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Los Alamos National Laboratory’s poor handling of plutonium rods – near disaster

A near-disaster at a federal nuclear weapons laboratory takes a hidden toll on America’s arsenalRepeated safety lapses hobble Los Alamos National Laboratory’s work on the cores of U.S. nuclear warheads, Center For Public Integrity , by Patrick Malone, June 19, 2017

Key findings
  • Technicians at Los Alamos National Laboratory placed rods of plutonium so closely together on a table in 2011 that they nearly caused a runaway nuclear chain reaction, which would likely have killed all those nearby and spread cancer-causing plutonium particles.
  • The accident led to an exodus of key engineers from Los Alamos who had warned the lab to take better precautions, and this led in turn to a nearly four-year shutdown of key plutonium operations at Los Alamos.
  • A similar incident in Japan in 1999 provoked a burst of radiation that caused two agonizing deaths, a mass evacuation and an order that 310,000 seek shelter. Three workers have died from such radiation bursts at Los Alamos in the past.
  • Los Alamos’s handling of plutonium — a key component of all U.S. nuclear weapons — has been criticized in more than 40 official government reports stretching over a decade, but the lab has repeatedly struggled to meet federal safety requirements.
  • Officials in Washington proposed to fine the lab more than a half-million dollars for its record of poor nuclear safety dating back a decade, but in the end chose not to do so, exemplifying what critics say is a climate of impunity for nuclear weapons contractors.

Eight rods of plutonium within inches — had a few more rods been placed nearby it would have triggered a disaster. Los Alamos National Laboratory/U.S. Department of Energy

At many jobs, this would be innocent bragging. But plutonium is the unstable, radioactive, man-made fuel of a nuclear explosion, and it isn’t amenable to showboating. When too much is put in one place, it becomes “critical” and begins to fission uncontrollably, spontaneously sparking a nuclear chain reaction, which releases energy and generates a deadly burst of radiation.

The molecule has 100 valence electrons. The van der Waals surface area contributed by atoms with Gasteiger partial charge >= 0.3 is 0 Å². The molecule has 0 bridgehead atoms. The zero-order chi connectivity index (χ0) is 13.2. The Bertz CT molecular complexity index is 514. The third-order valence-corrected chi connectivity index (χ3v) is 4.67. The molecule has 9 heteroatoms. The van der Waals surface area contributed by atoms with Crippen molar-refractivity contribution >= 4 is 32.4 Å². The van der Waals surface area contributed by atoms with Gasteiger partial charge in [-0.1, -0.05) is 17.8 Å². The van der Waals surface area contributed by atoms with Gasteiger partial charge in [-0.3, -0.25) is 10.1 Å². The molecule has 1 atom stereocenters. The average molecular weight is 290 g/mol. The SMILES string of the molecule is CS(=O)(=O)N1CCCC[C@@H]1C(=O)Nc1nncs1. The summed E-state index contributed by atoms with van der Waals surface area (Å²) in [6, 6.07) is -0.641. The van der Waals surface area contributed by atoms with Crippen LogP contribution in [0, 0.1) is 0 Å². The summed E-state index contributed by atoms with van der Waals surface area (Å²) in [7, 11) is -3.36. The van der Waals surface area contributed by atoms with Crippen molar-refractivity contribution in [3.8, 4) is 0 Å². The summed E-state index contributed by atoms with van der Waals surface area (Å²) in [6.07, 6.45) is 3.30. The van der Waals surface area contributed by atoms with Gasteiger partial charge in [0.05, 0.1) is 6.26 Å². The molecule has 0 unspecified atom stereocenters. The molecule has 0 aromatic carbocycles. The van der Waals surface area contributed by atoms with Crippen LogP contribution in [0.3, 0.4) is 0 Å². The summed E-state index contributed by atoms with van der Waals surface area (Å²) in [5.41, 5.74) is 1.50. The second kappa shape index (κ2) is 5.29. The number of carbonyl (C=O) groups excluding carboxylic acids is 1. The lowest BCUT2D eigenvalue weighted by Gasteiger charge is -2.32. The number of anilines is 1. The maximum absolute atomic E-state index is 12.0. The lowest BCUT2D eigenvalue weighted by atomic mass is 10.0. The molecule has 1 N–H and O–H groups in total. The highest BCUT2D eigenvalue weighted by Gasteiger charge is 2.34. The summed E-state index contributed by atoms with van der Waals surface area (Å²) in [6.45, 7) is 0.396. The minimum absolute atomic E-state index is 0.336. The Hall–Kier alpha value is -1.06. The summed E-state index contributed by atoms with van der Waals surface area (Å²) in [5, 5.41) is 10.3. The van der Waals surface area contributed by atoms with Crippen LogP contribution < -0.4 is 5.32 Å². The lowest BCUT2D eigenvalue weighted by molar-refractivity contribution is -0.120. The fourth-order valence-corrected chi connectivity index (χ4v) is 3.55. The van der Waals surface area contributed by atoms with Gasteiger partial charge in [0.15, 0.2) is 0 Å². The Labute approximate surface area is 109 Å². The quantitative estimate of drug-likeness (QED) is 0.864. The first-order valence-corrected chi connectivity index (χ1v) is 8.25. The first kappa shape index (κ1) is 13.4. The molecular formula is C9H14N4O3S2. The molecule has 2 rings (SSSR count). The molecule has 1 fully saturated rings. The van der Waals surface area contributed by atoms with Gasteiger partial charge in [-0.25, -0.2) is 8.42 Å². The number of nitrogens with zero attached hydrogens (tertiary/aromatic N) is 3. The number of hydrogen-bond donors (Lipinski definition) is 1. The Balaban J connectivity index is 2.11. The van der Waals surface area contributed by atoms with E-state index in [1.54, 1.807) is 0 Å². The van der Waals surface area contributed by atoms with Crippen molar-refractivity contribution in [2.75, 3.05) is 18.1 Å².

The resulting blue glow — known as Cherenkov radiation — has accidentally and abruptly flashed at least 60 times since the dawn of the nuclear age, signaling an instantaneous nuclear charge and causing a total of 21 agonizing deaths. So keeping bits of plutonium far apart is one of the bedrock rules that those working on the nuclear arsenal are supposed to follow to prevent workplace accidents. It’s Physics 101 for nuclear scientists, but has sometimes been ignored at Los Alamos……

Workplace safety, many of the reports say, has frequently taken a back seat to profit-seeking at the Los Alamos, New Mexico, lab — which is run by a group of three private firms and the University of California — as managers there chase lucrative government bonuses tied to accomplishing specific goals for producing and recycling the plutonium parts of nuclear weapons.

And these safety challenges aren’t confined to Los Alamos. The Center’s probe revealed a frightening series of glaring worker safety risks, previously unpublicized accidents, and dangerously lax management practices. The investigation further revealed that the penalties imposed by the government on the private firms that make America’s nuclear weapons were typically just pinpricks, and that instead the firms annually were awarded large profits in the same years that major safety lapses occurred. Some were awarded new contracts despite repeated, avoidable accidents, including some that exposed workers to radiation….

George Anastas, a past president of the Health Physics Society who analyzed dozens of internal government reports about criticality problems at Los Alamos for the Center, said he wonders if “the work at Los Alamos [can] be done somewhere else? Because it appears the safety culture, the safety leadership, has gone to hell in a handbasket.”

Anastas said the reports, spanning more than a decade, describe “a series of accidents waiting to happen.” The lab, he said, is “dodging so many bullets that it’s scary as hell.”https://apps.publicintegrity.org/nuclear-negligence/near-disaster/

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June 21, 2017 - Posted by | Reference, safety, USA

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